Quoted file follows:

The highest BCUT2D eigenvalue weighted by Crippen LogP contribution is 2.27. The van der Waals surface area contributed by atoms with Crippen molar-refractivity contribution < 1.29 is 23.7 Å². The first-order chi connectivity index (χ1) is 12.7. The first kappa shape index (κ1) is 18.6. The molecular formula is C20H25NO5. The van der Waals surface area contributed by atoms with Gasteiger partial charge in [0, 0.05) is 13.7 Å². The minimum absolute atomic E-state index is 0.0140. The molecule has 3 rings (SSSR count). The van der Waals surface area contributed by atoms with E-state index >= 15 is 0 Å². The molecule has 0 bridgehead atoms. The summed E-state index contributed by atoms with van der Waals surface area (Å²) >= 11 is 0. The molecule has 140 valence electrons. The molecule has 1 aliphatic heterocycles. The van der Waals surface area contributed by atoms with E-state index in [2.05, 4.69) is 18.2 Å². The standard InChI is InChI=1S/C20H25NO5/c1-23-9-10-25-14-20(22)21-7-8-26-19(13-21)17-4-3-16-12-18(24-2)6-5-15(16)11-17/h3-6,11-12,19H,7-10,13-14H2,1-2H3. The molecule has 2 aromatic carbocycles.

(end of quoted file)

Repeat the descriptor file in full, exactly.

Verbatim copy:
The highest BCUT2D eigenvalue weighted by Crippen LogP contribution is 2.27. The van der Waals surface area contributed by atoms with Crippen molar-refractivity contribution < 1.29 is 23.7 Å². The first-order chi connectivity index (χ1) is 12.7. The first kappa shape index (κ1) is 18.6. The molecular formula is C20H25NO5. The van der Waals surface area contributed by atoms with Gasteiger partial charge in [0, 0.05) is 13.7 Å². The minimum absolute atomic E-state index is 0.0140. The molecule has 3 rings (SSSR count). The van der Waals surface area contributed by atoms with E-state index >= 15 is 0 Å². The molecule has 0 bridgehead atoms. The summed E-state index contributed by atoms with van der Waals surface area (Å²) >= 11 is 0. The molecule has 140 valence electrons. The molecule has 1 aliphatic heterocycles. The van der Waals surface area contributed by atoms with E-state index in [2.05, 4.69) is 18.2 Å². The standard InChI is InChI=1S/C20H25NO5/c1-23-9-10-25-14-20(22)21-7-8-26-19(13-21)17-4-3-16-12-18(24-2)6-5-15(16)11-17/h3-6,11-12,19H,7-10,13-14H2,1-2H3. The molecule has 2 aromatic carbocycles.